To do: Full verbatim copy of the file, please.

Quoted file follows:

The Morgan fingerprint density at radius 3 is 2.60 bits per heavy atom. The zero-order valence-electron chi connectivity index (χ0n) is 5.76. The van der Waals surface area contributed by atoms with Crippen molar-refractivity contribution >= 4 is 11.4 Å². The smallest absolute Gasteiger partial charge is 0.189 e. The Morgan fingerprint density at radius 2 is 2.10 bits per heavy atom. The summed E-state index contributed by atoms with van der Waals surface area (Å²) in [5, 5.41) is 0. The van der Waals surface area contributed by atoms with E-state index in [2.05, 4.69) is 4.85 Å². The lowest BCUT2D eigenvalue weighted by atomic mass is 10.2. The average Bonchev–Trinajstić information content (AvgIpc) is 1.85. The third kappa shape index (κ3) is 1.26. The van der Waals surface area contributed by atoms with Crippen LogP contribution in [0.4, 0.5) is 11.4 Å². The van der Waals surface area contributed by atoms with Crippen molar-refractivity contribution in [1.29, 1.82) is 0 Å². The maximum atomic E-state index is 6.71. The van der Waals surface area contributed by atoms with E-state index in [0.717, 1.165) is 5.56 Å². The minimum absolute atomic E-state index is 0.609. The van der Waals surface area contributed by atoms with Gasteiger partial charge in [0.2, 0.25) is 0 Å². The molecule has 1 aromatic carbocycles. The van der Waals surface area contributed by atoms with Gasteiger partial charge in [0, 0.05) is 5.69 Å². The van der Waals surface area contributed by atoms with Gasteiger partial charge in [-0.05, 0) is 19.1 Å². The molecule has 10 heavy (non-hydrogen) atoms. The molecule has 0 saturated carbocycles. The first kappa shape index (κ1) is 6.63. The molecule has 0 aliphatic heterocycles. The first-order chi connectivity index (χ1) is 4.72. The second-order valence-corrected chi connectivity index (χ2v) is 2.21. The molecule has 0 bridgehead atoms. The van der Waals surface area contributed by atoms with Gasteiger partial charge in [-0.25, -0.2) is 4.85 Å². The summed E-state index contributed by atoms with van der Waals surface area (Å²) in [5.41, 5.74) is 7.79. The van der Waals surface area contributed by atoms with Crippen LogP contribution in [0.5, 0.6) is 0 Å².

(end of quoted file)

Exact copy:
The Morgan fingerprint density at radius 3 is 2.60 bits per heavy atom. The zero-order valence-electron chi connectivity index (χ0n) is 5.76. The van der Waals surface area contributed by atoms with Crippen molar-refractivity contribution >= 4 is 11.4 Å². The smallest absolute Gasteiger partial charge is 0.189 e. The Morgan fingerprint density at radius 2 is 2.10 bits per heavy atom. The summed E-state index contributed by atoms with van der Waals surface area (Å²) in [5, 5.41) is 0. The van der Waals surface area contributed by atoms with E-state index in [2.05, 4.69) is 4.85 Å². The lowest BCUT2D eigenvalue weighted by atomic mass is 10.2. The average Bonchev–Trinajstić information content (AvgIpc) is 1.85. The third kappa shape index (κ3) is 1.26. The van der Waals surface area contributed by atoms with Crippen LogP contribution in [0.4, 0.5) is 11.4 Å². The van der Waals surface area contributed by atoms with Crippen molar-refractivity contribution in [1.29, 1.82) is 0 Å². The maximum atomic E-state index is 6.71. The van der Waals surface area contributed by atoms with E-state index in [0.717, 1.165) is 5.56 Å². The minimum absolute atomic E-state index is 0.609. The van der Waals surface area contributed by atoms with Gasteiger partial charge in [0.2, 0.25) is 0 Å². The molecule has 1 aromatic carbocycles. The van der Waals surface area contributed by atoms with Gasteiger partial charge in [0, 0.05) is 5.69 Å². The van der Waals surface area contributed by atoms with Gasteiger partial charge in [-0.05, 0) is 19.1 Å². The molecule has 10 heavy (non-hydrogen) atoms. The molecule has 0 saturated carbocycles. The first kappa shape index (κ1) is 6.63. The molecule has 0 aliphatic heterocycles. The first-order chi connectivity index (χ1) is 4.72. The second-order valence-corrected chi connectivity index (χ2v) is 2.21. The molecule has 0 bridgehead atoms. The van der Waals surface area contributed by atoms with Gasteiger partial charge in [-0.25, -0.2) is 4.85 Å². The summed E-state index contributed by atoms with van der Waals surface area (Å²) in [5.41, 5.74) is 7.79. The van der Waals surface area contributed by atoms with Crippen LogP contribution in [0.5, 0.6) is 0 Å².